How do we stop trying?

When we are trying, we are always forward looking, forward thinking and forward moving. There is something external we want and we put forth our energy in trying to make it happen. It is only when we let go of the external that we can stop trying and start being. If you practice yoga and focus only on the asana, the physical, the external, the tangible, you will never stop trying. If you live your life just focusing on goals, you will never stop trying. When we go inside of ourselves, both on and off the mat, we can be okay with exactly who we are and where we are in life and we stop trying to be anything else. We become okay with our lives being “un-done” — with the career that has yet to grow, the opportunities that have yet to manifest, the people we have yet to meet.

We move from trying to either being or not being. I am being present. I am being grateful. I am being honest.  I am being sad. I am being cared for. I am not being kind. I am not being respectful.  I am not being patient. We cannot fail at being —  it’s something we are or we are not. We can enter and exit these states of being but there is no trying. You can be honest or not be honest, saying that you are trying to be honest is well, kind of bullshit. When we re-phrase I am trying to be more honest with: I will be open about how I feel, I will not be afraid to tell people what I am thinking, I will be comfortable in telling the truth even if it hurts people — you are already there and your efforts are directing in staying there or perhaps moving into another state of being. There is a sense of relief of not having to try, fail, try again. 

We should all just try being :)~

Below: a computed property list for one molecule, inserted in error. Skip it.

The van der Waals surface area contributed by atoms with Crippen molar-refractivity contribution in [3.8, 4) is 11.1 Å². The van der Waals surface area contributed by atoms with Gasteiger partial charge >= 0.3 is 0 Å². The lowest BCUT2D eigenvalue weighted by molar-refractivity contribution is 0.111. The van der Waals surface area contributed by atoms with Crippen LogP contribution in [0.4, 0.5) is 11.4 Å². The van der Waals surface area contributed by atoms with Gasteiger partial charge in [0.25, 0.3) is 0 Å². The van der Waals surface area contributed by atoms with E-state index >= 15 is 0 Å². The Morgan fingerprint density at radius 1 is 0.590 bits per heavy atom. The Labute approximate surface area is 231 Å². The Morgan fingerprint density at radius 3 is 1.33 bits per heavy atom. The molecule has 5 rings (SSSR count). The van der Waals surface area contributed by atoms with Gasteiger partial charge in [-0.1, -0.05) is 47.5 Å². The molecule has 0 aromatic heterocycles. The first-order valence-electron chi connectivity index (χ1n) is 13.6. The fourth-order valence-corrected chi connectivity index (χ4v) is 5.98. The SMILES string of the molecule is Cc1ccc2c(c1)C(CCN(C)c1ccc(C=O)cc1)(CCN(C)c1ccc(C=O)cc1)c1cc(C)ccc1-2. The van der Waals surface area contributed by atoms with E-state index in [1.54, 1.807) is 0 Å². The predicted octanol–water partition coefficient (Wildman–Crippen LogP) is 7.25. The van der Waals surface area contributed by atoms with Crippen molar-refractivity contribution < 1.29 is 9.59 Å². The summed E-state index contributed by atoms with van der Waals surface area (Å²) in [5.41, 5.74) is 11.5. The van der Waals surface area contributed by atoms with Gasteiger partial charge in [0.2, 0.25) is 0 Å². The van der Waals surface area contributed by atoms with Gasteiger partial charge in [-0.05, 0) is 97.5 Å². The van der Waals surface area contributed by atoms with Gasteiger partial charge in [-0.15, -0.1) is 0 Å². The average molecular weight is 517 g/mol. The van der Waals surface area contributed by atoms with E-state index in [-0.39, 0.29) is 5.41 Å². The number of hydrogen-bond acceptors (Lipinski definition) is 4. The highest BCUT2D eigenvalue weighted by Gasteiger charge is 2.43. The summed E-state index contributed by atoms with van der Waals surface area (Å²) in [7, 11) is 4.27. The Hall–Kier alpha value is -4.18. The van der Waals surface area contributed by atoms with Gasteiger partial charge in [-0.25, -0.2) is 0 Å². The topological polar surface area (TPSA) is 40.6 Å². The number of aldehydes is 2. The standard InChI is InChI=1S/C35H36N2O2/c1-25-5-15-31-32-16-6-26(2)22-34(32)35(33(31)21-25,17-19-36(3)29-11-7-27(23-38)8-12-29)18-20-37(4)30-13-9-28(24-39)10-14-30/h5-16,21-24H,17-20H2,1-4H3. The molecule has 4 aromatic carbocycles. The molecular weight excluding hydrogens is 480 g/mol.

We’re constantly being pushed and pulled by everything and everyone around us. We manage our needs against the needs of our family & friends and the people we work for. We over-commit, over-plan, over-work ourselves while we under-nourish, under-serve, under-mind ourselves. Whether you are a high school student, a CEO, a single mom, or an ambitious young professional, it seems like people don’t have a moment to breathe, let alone commit to a mindfulness practice or go on a deeper spiritual journey. I am going to out on a limb here and say it’s not impossible. When you do some re-organizing of sorts, you can create a balance between your karmic to-do list while giving your soul some TLC. In order to do this, you must have a clear understanding of your karmic duties (to family, to employers, communities) & spiritual responsibilities (to yourself). Once these are concretely defined, everything else must fucking go. Especially living in New York, it feels like you are constantly missing out on something if you are not “hustling” your way through life — whether it’s a promotion, a better apartment or an exclusive social event. The ironic part is when you are running  from one thing to another (sometimes literally), you end up either too tired, too distracted or too hungover to enjoy the experience that’s right in front you. Worse yet, you’re in a constant state of defeat for failing to achieve everything you’ve set out to accomplish. For me — my karmic duties include: achieving personal financial goals, working a full-time job while building a business part-time, and spending time with my family. As for my spiritual responsibilities — this includes a daily mindfulness practice, writing, reading and teaching yoga to others in a safe and meaningful way. I also manage to do silly things like have spontaneous dance parties in my apartment and make myself home cooked meals.  My life was not always like this. There will always be a trade-off — you are always balancing one need against another — health vs. wealth, sleep vs. productivity, work vs. family.  When I was younger and chose a high-stress, high-reward career, I committed all my time to my karmic duties as the cost of my spiritual self.  When I finally quit my job, I was knee deep in spiritual as well as physical/mental health debt. In order for me to pay this off, I had to temporarily abandon my karmic duties to heal the damage that had accumulated over the years. Similarly, going off and studying at an ashram or traveling for months will provide tremendous spiritual wealth, but will quickly empty your bank account. Actively managing against these extreme imbalances helps avoid racking up financial, spiritual, health debts. Through experience and awareness you can finely tune your personal balance of health, wealth & happiness.  When you can effectively prioritize your time, balance the trade offs and commit to showing up & being present —  you are consciously choosing how you spend your time and the type of life you want. You are in alignment with yourself. When you sense forces pulling you away from this alignment you’ve designed, ask yourself why am I doing this? Does this serve my karmic duties? Does it lead to spiritual growth? Honor yourself and fuck everything else.